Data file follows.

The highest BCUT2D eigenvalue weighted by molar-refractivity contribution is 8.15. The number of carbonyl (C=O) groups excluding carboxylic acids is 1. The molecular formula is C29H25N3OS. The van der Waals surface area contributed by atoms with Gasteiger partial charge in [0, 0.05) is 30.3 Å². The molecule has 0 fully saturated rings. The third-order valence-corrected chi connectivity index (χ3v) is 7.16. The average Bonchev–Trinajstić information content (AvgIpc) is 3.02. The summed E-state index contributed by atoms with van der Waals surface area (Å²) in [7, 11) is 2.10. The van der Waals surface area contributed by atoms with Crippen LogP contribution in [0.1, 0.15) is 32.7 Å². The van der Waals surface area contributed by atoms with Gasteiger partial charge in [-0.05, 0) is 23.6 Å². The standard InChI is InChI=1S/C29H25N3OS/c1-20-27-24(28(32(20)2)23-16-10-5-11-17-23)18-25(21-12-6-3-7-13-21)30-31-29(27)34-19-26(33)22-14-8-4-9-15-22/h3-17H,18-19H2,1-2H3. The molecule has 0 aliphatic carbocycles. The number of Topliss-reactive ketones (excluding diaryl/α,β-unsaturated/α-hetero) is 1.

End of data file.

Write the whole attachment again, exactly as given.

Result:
The highest BCUT2D eigenvalue weighted by molar-refractivity contribution is 8.15. The number of carbonyl (C=O) groups excluding carboxylic acids is 1. The molecular formula is C29H25N3OS. The van der Waals surface area contributed by atoms with Gasteiger partial charge in [0, 0.05) is 30.3 Å². The molecule has 0 fully saturated rings. The third-order valence-corrected chi connectivity index (χ3v) is 7.16. The average Bonchev–Trinajstić information content (AvgIpc) is 3.02. The summed E-state index contributed by atoms with van der Waals surface area (Å²) in [7, 11) is 2.10. The van der Waals surface area contributed by atoms with Crippen LogP contribution in [0.1, 0.15) is 32.7 Å². The van der Waals surface area contributed by atoms with Gasteiger partial charge in [-0.05, 0) is 23.6 Å². The standard InChI is InChI=1S/C29H25N3OS/c1-20-27-24(28(32(20)2)23-16-10-5-11-17-23)18-25(21-12-6-3-7-13-21)30-31-29(27)34-19-26(33)22-14-8-4-9-15-22/h3-17H,18-19H2,1-2H3. The molecule has 0 aliphatic carbocycles. The number of Topliss-reactive ketones (excluding diaryl/α,β-unsaturated/α-hetero) is 1.